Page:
The Fraunhofer Institute for Process Engineering and Packaging IVV, together with the Fraunhofer Institute for Applied Polymer Research IAP and the Fraunhofer Institute for Interfacial Engineering and Biotechnology IGB, have developed new developments in films and the efficient control of coating processes.
The development of a cost-effective, optical measuring system means that coating processes will in the future be able to be fully controlled and monitored over the entire substrate surface. The degree of crosslinking and thickness of organic coatings can be controlled inline via automated coupling of the measurement system to the coating unit. This prevents issues such as delamination, poor processing of web-shaped materials, and increased migration of non-crosslinked adhesive components.
High-barrier laminates manufactured in roll-to-roll processes for the encapsulation of flexible solar cells and electronic components must have as low as possible oxygen and water vapor permeability. For quality assurance, it is a challenge to measure the permeability of such films over long periods of time. The tests can take several months. Now, however, the Fraunhofer IVV has developed a device for measuring the permeability of ultra barrier films in combination with associated computer software for simulating the permeation process. This enables the water vapor permeability to be determined 3 to 4 times faster than with conventional methods.
The Fraunhofer IVV has acquired a new coating plant which utilizes atomic layer deposition to further reduce the permeability of films. Minimizing the permeability to water vapor and oxygen is the key to successful further improvement of high barrier films. Atomic layer deposition (ALD) is paving the way here. Coating via roll-to-roll processes allows high processing speeds and production efficiency to be achieved. Up until now, films with the highest barriers have been produced exclusively in vacuum processes. The new ALD plant at the Fraunhofer IVV enables the barrier properties of films to be significantly improved. This is a further step towards meeting the permeability requirements for OLED encapsulation in the medium term. The Fraunhofer IVV is using this technology for publicly funded R&D projects and to provide industry with customized solutions and research services for the development of processes and materials.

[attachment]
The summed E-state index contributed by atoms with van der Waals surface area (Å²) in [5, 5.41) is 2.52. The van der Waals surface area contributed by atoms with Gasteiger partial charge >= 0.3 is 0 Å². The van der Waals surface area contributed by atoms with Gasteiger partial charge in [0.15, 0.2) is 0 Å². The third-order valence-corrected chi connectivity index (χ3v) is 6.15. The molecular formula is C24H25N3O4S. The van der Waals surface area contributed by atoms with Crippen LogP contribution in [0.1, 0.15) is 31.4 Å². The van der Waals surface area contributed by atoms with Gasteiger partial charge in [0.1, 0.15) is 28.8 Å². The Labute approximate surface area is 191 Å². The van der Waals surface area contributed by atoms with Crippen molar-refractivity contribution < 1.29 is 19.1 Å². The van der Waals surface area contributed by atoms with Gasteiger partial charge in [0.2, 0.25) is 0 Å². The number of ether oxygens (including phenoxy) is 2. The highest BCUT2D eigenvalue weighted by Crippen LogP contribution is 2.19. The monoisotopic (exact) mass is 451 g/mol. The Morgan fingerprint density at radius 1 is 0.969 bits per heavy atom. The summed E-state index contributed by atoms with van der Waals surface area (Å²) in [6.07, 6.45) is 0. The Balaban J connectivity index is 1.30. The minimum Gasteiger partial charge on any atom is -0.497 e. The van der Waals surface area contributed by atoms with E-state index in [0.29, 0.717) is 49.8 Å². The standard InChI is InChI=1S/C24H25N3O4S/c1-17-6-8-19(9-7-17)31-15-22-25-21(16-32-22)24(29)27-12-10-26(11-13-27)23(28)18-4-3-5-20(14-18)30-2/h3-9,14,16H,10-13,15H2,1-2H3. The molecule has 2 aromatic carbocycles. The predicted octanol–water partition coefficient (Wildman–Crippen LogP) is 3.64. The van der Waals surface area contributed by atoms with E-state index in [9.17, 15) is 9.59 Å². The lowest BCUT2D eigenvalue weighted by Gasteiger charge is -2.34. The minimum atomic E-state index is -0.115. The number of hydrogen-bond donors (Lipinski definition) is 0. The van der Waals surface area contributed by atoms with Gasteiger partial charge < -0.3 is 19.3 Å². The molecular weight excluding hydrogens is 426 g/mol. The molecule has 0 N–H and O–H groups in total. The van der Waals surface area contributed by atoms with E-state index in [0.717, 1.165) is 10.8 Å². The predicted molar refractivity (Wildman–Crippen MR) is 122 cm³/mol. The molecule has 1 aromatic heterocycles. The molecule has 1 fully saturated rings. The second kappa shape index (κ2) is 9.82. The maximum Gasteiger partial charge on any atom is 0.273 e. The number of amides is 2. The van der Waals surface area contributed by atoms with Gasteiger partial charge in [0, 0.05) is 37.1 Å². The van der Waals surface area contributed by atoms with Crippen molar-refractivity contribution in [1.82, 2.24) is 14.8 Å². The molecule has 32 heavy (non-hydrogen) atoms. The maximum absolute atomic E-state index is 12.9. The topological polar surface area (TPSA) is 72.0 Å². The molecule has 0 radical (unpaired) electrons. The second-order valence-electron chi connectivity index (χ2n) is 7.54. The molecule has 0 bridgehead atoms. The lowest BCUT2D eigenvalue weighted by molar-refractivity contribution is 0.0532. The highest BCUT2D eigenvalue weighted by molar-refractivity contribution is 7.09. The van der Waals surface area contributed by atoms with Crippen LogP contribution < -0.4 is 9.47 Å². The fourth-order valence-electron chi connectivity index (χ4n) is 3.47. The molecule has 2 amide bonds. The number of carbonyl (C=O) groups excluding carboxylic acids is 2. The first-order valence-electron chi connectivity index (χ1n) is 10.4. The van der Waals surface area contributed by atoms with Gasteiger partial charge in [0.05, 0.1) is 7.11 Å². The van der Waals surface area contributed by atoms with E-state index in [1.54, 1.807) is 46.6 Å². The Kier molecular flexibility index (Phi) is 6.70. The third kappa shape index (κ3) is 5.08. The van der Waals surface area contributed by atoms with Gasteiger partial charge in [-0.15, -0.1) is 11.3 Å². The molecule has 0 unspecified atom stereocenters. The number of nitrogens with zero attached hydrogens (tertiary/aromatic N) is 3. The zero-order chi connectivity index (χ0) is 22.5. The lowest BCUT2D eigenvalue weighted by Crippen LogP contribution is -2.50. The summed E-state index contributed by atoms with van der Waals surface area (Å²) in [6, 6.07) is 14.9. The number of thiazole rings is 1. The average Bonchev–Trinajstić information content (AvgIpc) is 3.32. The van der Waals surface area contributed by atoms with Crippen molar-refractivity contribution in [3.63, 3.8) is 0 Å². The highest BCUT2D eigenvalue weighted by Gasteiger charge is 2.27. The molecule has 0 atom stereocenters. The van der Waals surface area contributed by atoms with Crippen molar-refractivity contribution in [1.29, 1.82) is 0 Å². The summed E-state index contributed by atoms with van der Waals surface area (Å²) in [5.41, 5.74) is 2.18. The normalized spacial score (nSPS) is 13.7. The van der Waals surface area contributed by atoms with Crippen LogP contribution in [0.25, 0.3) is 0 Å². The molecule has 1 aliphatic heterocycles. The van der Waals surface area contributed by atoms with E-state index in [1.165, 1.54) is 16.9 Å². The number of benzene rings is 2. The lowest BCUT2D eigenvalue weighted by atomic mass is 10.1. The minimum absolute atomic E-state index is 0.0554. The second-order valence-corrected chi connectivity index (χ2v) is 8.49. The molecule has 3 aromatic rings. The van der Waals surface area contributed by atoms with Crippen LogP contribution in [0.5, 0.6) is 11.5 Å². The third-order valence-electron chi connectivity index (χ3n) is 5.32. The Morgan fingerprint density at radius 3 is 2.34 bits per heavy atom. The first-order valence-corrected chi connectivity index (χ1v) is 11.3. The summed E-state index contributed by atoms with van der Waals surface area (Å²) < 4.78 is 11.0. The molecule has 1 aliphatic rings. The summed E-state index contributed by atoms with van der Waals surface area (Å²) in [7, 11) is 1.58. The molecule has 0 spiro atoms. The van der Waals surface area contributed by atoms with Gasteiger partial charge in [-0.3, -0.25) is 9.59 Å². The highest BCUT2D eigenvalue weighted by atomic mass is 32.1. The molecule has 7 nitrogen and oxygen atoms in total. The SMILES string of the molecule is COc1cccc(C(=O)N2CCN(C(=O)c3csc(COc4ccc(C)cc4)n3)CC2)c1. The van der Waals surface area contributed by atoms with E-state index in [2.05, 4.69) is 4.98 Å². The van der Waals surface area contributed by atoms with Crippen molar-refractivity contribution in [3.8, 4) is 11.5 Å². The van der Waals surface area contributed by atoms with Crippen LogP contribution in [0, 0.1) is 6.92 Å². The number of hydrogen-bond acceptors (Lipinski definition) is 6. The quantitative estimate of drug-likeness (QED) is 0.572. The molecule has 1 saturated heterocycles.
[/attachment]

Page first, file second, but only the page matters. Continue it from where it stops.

The formation of ice on the rotor blades of wind turbines results in aerodynamic imbalance. In order to prevent damage, either the rotor blades must be heated or the wind turbine must be shut down. To tackle this issue, the Fraunhofer IGB has developed a number of anti-icing coatings suitable for polymer surfaces. These water-repelling microstructured and nanostructured coatings ensure that any water remains a liquid, even at temperatures below zero, resulting in a 90 percent reduction in ice adhesion compared to uncoated surfaces. The trick: The surfaces provide the water molecules with no crystallization nuclei. Plasma technology is used to deposit the structured coatings onto plastic films made of impact-resistant polyurethane (PU). The coatings are not only of interest for wind turbines: these functional surfaces can also be applied to aircraft wings and solar panels. Furthermore, anti-icing coatings can also be directly applied to fabrics and plastics, for example for winter sports clothing, tents, and other outdoor articles.
Regardless of whether the requirement is for anti-fouling and easy-to-clean surfaces, printable films, or eco-friendly water-repelling textiles, the Fraunhofer IGB usually uses plasma processes to create these new surface properties. Plasma processes allow the top layers to be removed, so generating pristine surfaces and enabling chemical functionalities or other layers to be applied. Selection and control of the chemical processes enable the scientists at the Fraunhofer IGB to customize the surface energy and hence the wetting properties. This enables even textiles to be effectively equipped with water-repelling or oil-repelling properties — in an eco-friendly way without harmful byproducts or waste products.
Whilst the properties of most synthetic materials are fixed, many biological systems have the ability to adapt to changing environmental conditions. Materials are, however, now being developed with properties which "change" on exposure to external stimuli. These so-called "intelligent" materials change, for example, when exposed to various physical and chemical stimuli such as temperature, light intensity, and pH or due to biomolecules such as proteins. This is being achieved using special polymers developed by the Fraunhofer IAP. This development work is being supported by surface technologies which allow even these intelligent materials to be manufactured on a large scale in roll-to-roll processes. In addition to classical methods such as corona and plasma treatment, printing methods (entire surface or structured) are widely used for the functionalization of surfaces.